U.S. Dept. of Transportation data show drop in flight delays, rise in canceled flights
Published: Monday, March 07, 2011, 7:00 AM Updated: Monday, March 07, 2011, 9:35 AM
By all accounts, the Federal Aviation Administration’s "tarmac rule" has dramatically reduced the number of passengers who are stuck inside an aircraft on the ground for three hours or more.
Violations of the rule, which went into effect last April, can cost airlines $27,500 per passenger, or $2.75 million for a planeload of 100 people going nowhere fast. In fact, there were just three cases nationwide of three-hour tarmac delays in December — compared with 34 the previous December, according to the federal Department of Transportation, the FAA’s parent agency.
But critics say an unintended consequence of the rule is becoming apparent and spoiling travel plans for a far greater number of would-be fliers.Economists of the Austrian-Chicago schools (Hayek, Friedman, Sowell, etc.) would absolutely refer to this as unintended consequences.
To put it simply, the airline is impaled on the horns of a dilemma. Which do they do: risk $27,500 in fines per passenger at a cost of $2,750,000? Or lose $500 of business per passenger at a cost of $50,000 (minus the expenses in fuel and some labor hours on the flight as well)?
This is the result of a limited part of "passenger's bill of rights" - a somewhat statist concept that rights spring from the government anyway, but I digress... With bad weather last December at many airports, the regular delays and cancellations were magnified. But this isn't because of December, and this isn't the first time it's been noticed. Not by a long shot.
If the airlines were doing something illegal when airline customers were stuck on planes for 3 hours (arguably this could be the case), a simple prosecution and use of criminal courts would've sufficed.
If airlines were violating their contract with their passengers when they left people stuck on the tarmac for 3 hours, civil courts between the passengers and the airline would've sufficed - a class action lawsuit would result in the passengers getting that $27,500 per person, not the government getting it. Which is a better compensation for the injured party? To get $27,500 for the 4 hours you spent on the tarmac, your flight delayed, unable to get to your important meeting and to see grandma, getting cramped, listening to cranky kids and generally enduring unpleasantness, or would you rather the $27,500 go to a government agency? Assuming you had three delayed flights a year and were given that $27,500 as compensation, you could do pretty well for yourself just through compensation from the airlines. I'd sit on a plane for 4 hours on the tarmac to get a significant part of a house payment or a Mustang.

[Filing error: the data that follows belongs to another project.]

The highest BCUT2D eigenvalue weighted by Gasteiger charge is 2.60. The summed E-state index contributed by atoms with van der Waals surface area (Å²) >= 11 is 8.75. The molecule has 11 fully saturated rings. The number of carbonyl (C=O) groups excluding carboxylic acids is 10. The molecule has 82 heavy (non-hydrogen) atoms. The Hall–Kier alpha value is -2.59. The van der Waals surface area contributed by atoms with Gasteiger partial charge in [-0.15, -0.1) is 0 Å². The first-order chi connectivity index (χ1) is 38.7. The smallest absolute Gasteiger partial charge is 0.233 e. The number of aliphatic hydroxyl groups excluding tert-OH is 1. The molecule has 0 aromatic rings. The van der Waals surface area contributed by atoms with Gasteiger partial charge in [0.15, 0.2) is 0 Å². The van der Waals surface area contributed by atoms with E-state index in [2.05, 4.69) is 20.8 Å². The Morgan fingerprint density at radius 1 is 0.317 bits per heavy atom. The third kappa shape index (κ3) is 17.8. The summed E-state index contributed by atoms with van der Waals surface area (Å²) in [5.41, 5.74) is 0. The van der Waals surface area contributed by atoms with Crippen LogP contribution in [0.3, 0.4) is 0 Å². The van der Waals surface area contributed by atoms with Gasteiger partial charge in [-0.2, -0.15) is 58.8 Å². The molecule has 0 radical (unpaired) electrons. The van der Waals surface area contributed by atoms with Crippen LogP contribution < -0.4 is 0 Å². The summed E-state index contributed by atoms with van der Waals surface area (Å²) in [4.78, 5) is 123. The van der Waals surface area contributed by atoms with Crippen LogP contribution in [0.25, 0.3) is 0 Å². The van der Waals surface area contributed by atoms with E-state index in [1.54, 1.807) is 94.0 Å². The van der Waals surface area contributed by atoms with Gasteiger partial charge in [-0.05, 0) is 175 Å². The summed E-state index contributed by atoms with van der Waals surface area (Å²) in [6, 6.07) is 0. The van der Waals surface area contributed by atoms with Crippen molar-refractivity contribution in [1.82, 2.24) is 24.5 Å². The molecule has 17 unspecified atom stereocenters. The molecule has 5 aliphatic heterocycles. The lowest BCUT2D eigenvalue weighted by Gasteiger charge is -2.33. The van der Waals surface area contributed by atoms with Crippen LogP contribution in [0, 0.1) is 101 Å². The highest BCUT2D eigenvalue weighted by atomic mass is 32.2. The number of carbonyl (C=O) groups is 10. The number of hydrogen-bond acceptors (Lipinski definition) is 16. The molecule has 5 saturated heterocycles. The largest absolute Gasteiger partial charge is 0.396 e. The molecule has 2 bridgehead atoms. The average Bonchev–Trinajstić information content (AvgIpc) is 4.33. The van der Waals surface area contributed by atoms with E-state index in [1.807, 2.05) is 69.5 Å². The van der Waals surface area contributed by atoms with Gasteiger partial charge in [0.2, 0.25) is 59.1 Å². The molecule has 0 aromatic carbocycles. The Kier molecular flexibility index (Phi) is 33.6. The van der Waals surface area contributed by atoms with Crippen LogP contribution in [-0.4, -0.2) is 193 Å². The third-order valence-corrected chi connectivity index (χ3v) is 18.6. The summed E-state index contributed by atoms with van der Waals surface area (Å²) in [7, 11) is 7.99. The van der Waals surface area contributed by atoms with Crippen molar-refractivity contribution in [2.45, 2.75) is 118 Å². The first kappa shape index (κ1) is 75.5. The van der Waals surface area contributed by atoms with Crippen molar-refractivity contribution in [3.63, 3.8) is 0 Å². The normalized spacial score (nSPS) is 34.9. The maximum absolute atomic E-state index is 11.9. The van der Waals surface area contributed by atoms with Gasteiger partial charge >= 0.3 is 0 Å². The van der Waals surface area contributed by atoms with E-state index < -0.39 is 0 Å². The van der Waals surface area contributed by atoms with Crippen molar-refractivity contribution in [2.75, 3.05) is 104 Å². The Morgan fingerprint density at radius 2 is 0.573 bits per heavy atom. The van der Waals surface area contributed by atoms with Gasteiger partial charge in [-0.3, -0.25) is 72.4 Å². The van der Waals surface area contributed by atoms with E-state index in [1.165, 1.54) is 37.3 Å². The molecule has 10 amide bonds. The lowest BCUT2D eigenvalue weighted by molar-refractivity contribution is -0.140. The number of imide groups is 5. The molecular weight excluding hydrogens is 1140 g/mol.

With the use of what amounts to a new taxation system, a cost-benefit framework is now established for the airlines. Now the airlines are forced by state coercion of extreme fines and thus the laws of economics to abandon flights as soon as the risk of fines come up, which screws passengers further. Imagine sitting for 2 hours and 45 minutes waiting to takeoff and then being kicked back into the terminal and your flight being cancelled.
To give a comparison on well-meaning government, consider red light cameras. They were intended to catch people who run red lights. What happens is they scare people on the penalty of a ticket - financial loss - into slamming on their brakes. This results in higher levels of rear-end collisions, increasing the numbers of accidents in one manner.
Red light cameras are frequently used as a revenue stream, and at least in Chicago, are used in poor black neighborhoods (as folks there are less likely to have lawyers or know the Mayor). In Britain, speed cameras known as "Gatsos" are frequently used as a revenue stream via creation of automated speed traps. Speed limits are recorded as being cut as much from 70 mph to 40 mph. The subject (not citizen over there) is inconvenienced, taxed, and all for "their own good"... or fines.
This brings up a cynical question: are the fines intended to actually help airline customers - since a cancellation can be a lot more hassle than a long tarmac wait - or are the fines intended as a revenue stream, with the added bonus for politicians of demonizing airlines for cheap popularity?